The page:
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The North Sea operator was handed the notice on 18 July after it had exposed staff to "serious risk" when a sling used to lift the riser failed on 4 May 2018 and dropped the section around 1.5 m on to the Magnus platform.
The notice claims that EnQuest failed to ensure that contractor Odjfell Drilling's lifting plans had "effective measures in place".
The HSE said that if deck crews had been following preapproved lifting plans "the two members of the deck crew would not have been exposed to serious risk to their safety when the polypropylene sling, which had been used to lift the flange riser section weighing approximately 2.6 tonnes failed."
The notice states that the riser section fell a distance of "approximately five feet" and landed "within two feet of one member of the deck crew and fifteen feet of the other member of the deck crew".
In Energy Voice, an EnQuest spokesperson said: "EnQuest can confirm that a lifting incident occurred on the Magnus platform on 4 May and that an investigation is under way.
"No-one was injured, and we have taken the learnings identified to date to prevent re-occurrence.
"We are fully engaged with the HSE and on target to comply with the terms of the notice by the required deadline."
Jake Molloy, regional organiser of the National Union of Rail, Maritime and Transport Workers, said: "The Magnus incident is one of several we've had this year, and a number involving lifting incidents."
He said there were several reasons for recent high-potential near-misses.
Molloy said: "For us, it's a reflection in a change of culture we're seeing offshore in terms of low moral and question marks over adherence to procedures, which we feel are recurring around this fear of employment and the pressures of the job."
The Magnus platform is one of the most northerly located oil platforms in the North Sea and has been producing since 1983.
The Health and Safety Executive (HSE) said Valero Energy UK and B&A Contracts face charges under ss 2(1) and 3(1) of the Health and Safety at Work Act. Dennis Riley, Robert Broome, Andrew Jenkins and Julie Schmitz died in the blast at Pembroke Refinery’s amine recovery unit on 2 June 2011. A fifth worker, Andrew Phillips, was very seriously injured. Chevron operated the refinery at the time of the incident.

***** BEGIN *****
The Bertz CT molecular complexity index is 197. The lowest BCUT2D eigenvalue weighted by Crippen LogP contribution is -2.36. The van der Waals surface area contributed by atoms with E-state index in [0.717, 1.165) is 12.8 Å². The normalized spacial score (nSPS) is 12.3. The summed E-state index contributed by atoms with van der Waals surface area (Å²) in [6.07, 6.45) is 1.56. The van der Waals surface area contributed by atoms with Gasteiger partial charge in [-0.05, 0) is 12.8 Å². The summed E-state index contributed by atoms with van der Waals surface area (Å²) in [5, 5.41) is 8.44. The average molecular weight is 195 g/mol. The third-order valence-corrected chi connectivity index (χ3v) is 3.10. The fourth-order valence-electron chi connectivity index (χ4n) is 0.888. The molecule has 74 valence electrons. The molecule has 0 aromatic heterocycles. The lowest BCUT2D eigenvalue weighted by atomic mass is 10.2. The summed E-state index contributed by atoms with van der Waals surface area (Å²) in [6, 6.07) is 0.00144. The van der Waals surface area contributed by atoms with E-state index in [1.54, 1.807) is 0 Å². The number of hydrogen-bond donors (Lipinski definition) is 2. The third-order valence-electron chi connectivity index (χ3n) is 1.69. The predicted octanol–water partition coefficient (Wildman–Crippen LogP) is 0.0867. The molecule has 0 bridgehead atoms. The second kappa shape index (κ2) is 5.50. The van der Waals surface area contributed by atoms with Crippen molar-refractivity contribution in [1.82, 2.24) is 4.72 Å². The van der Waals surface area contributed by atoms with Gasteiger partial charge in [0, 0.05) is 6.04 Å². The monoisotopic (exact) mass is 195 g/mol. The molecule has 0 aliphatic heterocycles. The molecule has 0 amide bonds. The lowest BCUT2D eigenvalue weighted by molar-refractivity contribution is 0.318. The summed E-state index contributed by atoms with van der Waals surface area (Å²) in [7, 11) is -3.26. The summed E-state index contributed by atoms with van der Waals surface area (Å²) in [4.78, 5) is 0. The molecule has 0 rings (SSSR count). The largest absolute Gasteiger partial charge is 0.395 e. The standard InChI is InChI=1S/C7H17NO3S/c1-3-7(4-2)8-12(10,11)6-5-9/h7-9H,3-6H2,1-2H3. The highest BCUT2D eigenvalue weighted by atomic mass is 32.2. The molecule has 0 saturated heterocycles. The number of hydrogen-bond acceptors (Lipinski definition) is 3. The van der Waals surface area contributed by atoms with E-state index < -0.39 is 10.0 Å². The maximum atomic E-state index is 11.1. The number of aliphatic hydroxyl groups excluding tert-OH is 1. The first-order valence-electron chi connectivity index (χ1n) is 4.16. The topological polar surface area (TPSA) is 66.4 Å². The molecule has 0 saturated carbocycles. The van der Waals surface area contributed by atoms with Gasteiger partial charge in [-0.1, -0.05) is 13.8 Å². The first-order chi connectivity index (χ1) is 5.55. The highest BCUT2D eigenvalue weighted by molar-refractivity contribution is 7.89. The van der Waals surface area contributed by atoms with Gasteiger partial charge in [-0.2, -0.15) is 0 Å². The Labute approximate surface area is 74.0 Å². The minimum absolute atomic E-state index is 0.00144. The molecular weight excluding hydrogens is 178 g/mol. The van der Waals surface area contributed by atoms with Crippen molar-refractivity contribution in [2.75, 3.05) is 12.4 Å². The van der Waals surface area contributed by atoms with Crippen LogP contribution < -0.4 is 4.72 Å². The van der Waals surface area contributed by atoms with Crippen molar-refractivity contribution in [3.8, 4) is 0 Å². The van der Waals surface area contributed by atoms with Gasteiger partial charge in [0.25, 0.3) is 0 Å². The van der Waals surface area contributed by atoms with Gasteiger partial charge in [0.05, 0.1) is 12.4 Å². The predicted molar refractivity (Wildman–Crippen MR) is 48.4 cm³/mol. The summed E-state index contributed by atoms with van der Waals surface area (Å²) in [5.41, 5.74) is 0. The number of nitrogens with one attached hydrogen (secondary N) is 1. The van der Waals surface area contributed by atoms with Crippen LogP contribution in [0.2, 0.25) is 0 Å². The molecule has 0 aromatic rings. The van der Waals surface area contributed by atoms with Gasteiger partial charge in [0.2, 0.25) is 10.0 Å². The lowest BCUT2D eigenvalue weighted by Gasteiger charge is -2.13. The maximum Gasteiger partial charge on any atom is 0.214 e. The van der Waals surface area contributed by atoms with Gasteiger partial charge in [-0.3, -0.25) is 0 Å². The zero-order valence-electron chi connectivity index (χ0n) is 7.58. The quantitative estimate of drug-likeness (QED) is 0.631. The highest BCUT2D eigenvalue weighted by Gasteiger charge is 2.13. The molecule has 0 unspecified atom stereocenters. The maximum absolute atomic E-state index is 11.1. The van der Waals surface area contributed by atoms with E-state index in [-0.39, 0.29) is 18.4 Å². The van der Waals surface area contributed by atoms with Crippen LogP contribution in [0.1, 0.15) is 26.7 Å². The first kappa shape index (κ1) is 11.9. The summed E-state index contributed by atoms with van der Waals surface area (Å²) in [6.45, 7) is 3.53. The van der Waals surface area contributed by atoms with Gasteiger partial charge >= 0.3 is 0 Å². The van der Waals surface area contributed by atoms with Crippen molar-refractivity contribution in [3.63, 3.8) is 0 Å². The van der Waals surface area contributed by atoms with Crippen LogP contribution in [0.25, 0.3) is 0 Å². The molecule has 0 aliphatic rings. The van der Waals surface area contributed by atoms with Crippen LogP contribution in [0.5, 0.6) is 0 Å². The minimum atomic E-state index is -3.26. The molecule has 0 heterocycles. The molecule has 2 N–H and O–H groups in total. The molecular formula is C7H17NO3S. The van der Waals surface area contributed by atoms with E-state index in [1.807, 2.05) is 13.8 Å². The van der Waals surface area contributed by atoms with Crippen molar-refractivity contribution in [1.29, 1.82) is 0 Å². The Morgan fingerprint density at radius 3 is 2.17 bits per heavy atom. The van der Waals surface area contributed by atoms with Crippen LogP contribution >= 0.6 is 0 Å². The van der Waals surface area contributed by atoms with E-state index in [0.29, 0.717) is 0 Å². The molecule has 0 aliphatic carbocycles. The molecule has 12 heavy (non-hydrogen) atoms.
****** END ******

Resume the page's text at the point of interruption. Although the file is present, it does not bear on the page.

The accident happened on 10 November 2014 on the Brent Delta installation, which has since been decommissioned and was removed from its concrete legs last year. Shell was fined £60,000 at Aberdeen Sheriff Court on 3 August after pleading guilty to breaching s 3(1) of the Health and Safety at Work Act.
Although the team had activated the emergency stop circuit and assumed this would prevent the machine operating as work was carried out, they had not cut power to the control panel.The incident happened on 28 April 2017 when employees from Logistex were refurbishing the ASRS at the Shop Direct distribution centre on Linney Lane, Shaw, Oldham. The firm’s employee was replacing sensors on the equipment’s lift, which weighed around 800 kg, when it unexpectedly dropped around 1 m, trapping his foot between the lift and the frame of the truck on which he was standing.
The 380 km stretch of the North Sea between the Orkney Islands and the Norwegian coast looks homogenous and unrelieved to a lay observer. To anyone in the oil industry, however, the waters will be overlaid with an invisible grid dividing them into quadrants of 1° latitude by 1° longitude. Each quadrant is further broken down into 30 blocks. At the height of the UK’s oil boom in the 1980s and 1990s, a licence to drill for oil below the waves in some blocks was the gateway to hundreds of millions of pounds a year in revenue.
Southwark Crown Court was told that Kier Facilities Services had commissioned leak detection firm JHH Engineering to locate and repair a leak that had been identified on a flat roof at Downsell Primary School in Leyton.While carrying out the work on 1 December 2014, an employee of JHH fell. He has been left with severe cognitive effects including memory loss and mood changes, and a reduced ability to care for himself.
Humber Fabrications has been fined for the incident but an inspector from the Health and Safety Executive (HSE) has confirmed that it no longer uses dichloromethane (DCM). On 23 March 2016 the 19-year-old trainee was using a cloth soaked in DCM to remove residual glue as well as dirt that had built up while the vessel was in storage at the site in Hull, East Yorkshire.